All Fourt6

All Fourt6: A Biological Homage to Italo Calvino

Oh—said old GATC(U?)—you want to know about all those years I spent wound into curly X’s? Well, I was quite a bit longer, thinner than I am today, to be sure. It wasn’t that I was worrying about my image, you see, since the creature I inhabited had nothing to see me with. In fact, except for the occasional glance from a little insignificant mRNA I was alone, for the most part. (Sure, I knew that those mitochondria were sneaking occasional peeks at me through the transparent holes in the nucleus. Hard as I tried in my later days to conjure up codes for privacy proteins, I couldn’t get those diaphanous orifices to close up.)

Chromosomes? Yes, I suppose you might give that nickname to the irregular curls of my elongated body. To me they were the most natural form. Of course, there was the occasional mitosis every now and then that forced me, most uncomfortably, to unravel my sensitive body, chain of nucleotides that it was. It was at points unbearable, the buzzing of the enzymes as they replicated my every piece. Helicase was certainly the most painful, so rudely and unexpectedly unzipping me into two fragments with cold, surgical precision. I was later told—though I never noticed this myself—that during this procedure I would make the oddest of sounds (such as “Aah! Tee! Seayh! Ghee!”). Now, you may think of me as a weakling or even a crybaby, but I’d like to see you be stripped apart and copied by vouyeurish enzymes.

And don’t think I wasn’t aware of the mocking looks of the RNAs and ribosomes. I learned soon enough to put them in their place. It was by mere frustration, really, that I discovered the extent of my true power over them. I had been particularly peeved with a protein—I won’t name names, but I can assure you that if you had seen him, you would have shuddered in utter disgust as well. Since, in those days, I had little else to feel but the processing of my body, it took only a little observation and deduction to determine a connection, correlation, you might say, between that highly annoying protein and the processing of my 314,159,265th right flank. When I say “deduction,” I hope you will understand that it wasn’t exactly voluntary, that is, I had little will of my own, that is to say I did not exercise any mental power in the process, though the connection did prompt me to retract that 314,159,265th right flank in such a way that when its neighbors were processed, it felt numb, seemingly unnoticed by the enzymes. And thus—to my delight—the agonizingly unpleasant protein was gone.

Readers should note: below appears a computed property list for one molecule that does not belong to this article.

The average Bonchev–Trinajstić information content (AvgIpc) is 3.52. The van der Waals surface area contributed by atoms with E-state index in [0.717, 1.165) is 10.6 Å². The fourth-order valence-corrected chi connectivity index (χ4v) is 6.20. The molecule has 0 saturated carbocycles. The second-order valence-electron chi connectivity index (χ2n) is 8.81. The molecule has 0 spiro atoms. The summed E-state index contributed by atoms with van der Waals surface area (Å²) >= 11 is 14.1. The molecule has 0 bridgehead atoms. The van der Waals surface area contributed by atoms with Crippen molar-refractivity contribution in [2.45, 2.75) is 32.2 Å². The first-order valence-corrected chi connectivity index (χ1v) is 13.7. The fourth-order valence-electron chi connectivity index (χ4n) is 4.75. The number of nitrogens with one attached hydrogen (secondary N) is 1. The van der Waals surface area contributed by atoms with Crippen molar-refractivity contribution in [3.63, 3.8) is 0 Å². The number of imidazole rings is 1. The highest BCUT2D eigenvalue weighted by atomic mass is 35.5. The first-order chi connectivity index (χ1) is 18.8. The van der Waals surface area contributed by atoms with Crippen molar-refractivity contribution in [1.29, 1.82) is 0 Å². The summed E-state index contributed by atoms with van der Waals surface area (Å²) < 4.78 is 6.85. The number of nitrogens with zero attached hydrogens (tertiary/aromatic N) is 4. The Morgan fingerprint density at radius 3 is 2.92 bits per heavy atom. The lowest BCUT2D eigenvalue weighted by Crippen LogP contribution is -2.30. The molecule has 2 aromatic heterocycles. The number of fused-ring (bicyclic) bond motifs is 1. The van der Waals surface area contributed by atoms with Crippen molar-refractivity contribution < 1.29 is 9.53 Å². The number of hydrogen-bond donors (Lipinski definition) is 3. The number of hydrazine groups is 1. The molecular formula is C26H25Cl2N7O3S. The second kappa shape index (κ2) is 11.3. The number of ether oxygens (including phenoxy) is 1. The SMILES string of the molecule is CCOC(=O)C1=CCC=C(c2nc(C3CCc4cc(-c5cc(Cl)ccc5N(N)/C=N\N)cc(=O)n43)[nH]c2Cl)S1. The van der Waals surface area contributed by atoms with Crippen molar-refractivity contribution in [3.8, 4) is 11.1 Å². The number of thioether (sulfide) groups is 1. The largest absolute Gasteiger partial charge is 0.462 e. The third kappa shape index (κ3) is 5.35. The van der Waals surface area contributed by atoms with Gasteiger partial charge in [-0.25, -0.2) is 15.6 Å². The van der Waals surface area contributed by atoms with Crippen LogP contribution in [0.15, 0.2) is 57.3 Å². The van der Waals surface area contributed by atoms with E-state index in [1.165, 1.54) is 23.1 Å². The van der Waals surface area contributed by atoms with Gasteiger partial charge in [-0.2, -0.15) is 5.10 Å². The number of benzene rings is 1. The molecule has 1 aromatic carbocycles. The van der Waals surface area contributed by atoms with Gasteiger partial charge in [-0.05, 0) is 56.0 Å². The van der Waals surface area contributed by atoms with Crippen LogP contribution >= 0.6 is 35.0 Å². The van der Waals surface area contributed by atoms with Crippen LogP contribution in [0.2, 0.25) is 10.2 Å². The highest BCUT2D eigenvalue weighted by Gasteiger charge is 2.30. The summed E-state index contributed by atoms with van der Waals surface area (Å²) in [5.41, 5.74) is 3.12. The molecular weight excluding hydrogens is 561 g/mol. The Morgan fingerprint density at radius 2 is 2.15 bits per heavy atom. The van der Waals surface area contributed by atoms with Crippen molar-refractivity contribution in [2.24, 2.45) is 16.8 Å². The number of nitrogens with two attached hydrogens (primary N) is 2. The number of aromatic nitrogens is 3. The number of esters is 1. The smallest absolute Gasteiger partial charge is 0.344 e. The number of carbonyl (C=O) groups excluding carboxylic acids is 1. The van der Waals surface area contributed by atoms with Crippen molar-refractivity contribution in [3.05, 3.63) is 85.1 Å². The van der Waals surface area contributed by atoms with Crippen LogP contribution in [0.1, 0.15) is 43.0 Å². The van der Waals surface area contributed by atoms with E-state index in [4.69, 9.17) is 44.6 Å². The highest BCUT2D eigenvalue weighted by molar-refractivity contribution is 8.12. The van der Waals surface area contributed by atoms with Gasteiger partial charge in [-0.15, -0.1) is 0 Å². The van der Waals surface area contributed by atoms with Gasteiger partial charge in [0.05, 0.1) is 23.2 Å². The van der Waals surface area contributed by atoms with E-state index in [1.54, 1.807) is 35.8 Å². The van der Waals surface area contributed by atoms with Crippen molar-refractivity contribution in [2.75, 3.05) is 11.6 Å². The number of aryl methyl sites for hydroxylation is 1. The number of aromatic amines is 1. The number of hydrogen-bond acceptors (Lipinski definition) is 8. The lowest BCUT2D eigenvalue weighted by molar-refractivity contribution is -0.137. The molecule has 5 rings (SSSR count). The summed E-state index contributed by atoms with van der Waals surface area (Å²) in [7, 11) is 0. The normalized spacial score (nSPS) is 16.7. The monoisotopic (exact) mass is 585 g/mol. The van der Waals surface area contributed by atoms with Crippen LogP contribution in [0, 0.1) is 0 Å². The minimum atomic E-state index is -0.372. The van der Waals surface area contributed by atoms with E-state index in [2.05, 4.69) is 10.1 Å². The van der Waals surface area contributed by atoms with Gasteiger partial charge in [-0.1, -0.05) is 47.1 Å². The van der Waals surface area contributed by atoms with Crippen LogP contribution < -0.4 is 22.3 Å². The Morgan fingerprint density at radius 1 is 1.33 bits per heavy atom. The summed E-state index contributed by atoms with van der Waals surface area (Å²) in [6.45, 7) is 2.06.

In my rapture at the disappearance of that pesky protein, I wiggled triumphantly, basking in my newly perceived omnipotence, fiddling around with my long body’s configurations, shifting what you now call Adenines towards the ends of genes, shuffling around the Thymines to my fancy. I was powerful; the sneers of the mRNAs were now, I could see clearly, expressions of fear, acknowledgements of my supreme power. Now, you may say my conduct was irresponsible. After all, the proteins, you may protest, maintained the cell’s biochemical processes and kept alive my host creature. I admit I was a bit hasty in my decisions, for in my rush for revenge and momentary amusements (I had discovered that omitting the 67th and 670000000th nucleotides caused a momentary yet magnificent fireworks display) I had somehow become entangled in my own self. Even Helicase’s sharp scissors made no progress on the loops and knots. The proteins, some of whom had lost their significant others to my rampages, offered no help whatsoever, which I thought was a bit harsh of them. The sudden dissolution of the nuclear membrane only made things worse, putting me in the direct path of the Golgi apparatus’ judgmental gaze.

I realized after a couple hundred generations of this mockery—and I’m sure you’d agree with me—that a dysfunctional organism was no place for a DNA strand like me, destined (no doubt about it) to go to high places and endowed with an inborn superiority to the bags of fluid around me. Packing up my delicate body into 46 suitcases, I left that sticky slime of a creature in search of my promising future.

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